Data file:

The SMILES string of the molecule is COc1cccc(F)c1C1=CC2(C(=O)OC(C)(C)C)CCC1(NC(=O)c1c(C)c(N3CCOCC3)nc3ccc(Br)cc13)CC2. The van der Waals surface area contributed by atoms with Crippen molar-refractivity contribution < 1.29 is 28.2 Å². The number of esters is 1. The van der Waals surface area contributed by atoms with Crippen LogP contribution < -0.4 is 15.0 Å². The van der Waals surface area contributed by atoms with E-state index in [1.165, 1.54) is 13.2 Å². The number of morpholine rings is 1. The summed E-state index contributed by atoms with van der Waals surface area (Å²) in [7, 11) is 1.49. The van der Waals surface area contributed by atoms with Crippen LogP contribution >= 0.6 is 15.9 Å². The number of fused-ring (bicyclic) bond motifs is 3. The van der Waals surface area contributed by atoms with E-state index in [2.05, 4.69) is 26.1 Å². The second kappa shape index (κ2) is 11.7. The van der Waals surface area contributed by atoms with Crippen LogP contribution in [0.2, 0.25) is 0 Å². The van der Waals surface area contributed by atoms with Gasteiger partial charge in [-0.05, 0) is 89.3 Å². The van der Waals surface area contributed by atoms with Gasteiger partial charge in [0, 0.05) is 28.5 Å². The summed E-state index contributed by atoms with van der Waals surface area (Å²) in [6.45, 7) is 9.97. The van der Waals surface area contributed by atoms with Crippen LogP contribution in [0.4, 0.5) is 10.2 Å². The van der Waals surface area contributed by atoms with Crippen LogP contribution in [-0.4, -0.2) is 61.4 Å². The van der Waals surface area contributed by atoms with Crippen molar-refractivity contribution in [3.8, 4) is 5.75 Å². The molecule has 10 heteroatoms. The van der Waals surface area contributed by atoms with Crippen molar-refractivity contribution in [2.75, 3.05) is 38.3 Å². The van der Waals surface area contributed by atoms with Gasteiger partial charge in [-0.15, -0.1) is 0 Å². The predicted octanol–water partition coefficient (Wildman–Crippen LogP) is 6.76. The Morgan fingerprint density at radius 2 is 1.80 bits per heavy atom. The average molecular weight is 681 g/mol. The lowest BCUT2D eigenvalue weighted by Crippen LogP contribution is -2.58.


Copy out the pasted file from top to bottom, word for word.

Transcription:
The SMILES string of the molecule is COc1cccc(F)c1C1=CC2(C(=O)OC(C)(C)C)CCC1(NC(=O)c1c(C)c(N3CCOCC3)nc3ccc(Br)cc13)CC2. The van der Waals surface area contributed by atoms with Crippen molar-refractivity contribution < 1.29 is 28.2 Å². The number of esters is 1. The van der Waals surface area contributed by atoms with Crippen LogP contribution < -0.4 is 15.0 Å². The van der Waals surface area contributed by atoms with E-state index in [1.165, 1.54) is 13.2 Å². The number of morpholine rings is 1. The summed E-state index contributed by atoms with van der Waals surface area (Å²) in [7, 11) is 1.49. The van der Waals surface area contributed by atoms with Crippen LogP contribution >= 0.6 is 15.9 Å². The number of fused-ring (bicyclic) bond motifs is 3. The van der Waals surface area contributed by atoms with E-state index in [2.05, 4.69) is 26.1 Å². The second kappa shape index (κ2) is 11.7. The van der Waals surface area contributed by atoms with Crippen LogP contribution in [0.2, 0.25) is 0 Å². The van der Waals surface area contributed by atoms with Gasteiger partial charge in [-0.05, 0) is 89.3 Å². The van der Waals surface area contributed by atoms with Gasteiger partial charge in [0, 0.05) is 28.5 Å². The summed E-state index contributed by atoms with van der Waals surface area (Å²) in [6.45, 7) is 9.97. The van der Waals surface area contributed by atoms with Crippen LogP contribution in [0.4, 0.5) is 10.2 Å². The van der Waals surface area contributed by atoms with Crippen LogP contribution in [-0.4, -0.2) is 61.4 Å². The van der Waals surface area contributed by atoms with Crippen molar-refractivity contribution in [3.8, 4) is 5.75 Å². The molecule has 10 heteroatoms. The van der Waals surface area contributed by atoms with Crippen molar-refractivity contribution in [2.75, 3.05) is 38.3 Å². The van der Waals surface area contributed by atoms with Gasteiger partial charge in [-0.15, -0.1) is 0 Å². The predicted octanol–water partition coefficient (Wildman–Crippen LogP) is 6.76. The Morgan fingerprint density at radius 2 is 1.80 bits per heavy atom. The average molecular weight is 681 g/mol. The lowest BCUT2D eigenvalue weighted by Crippen LogP contribution is -2.58.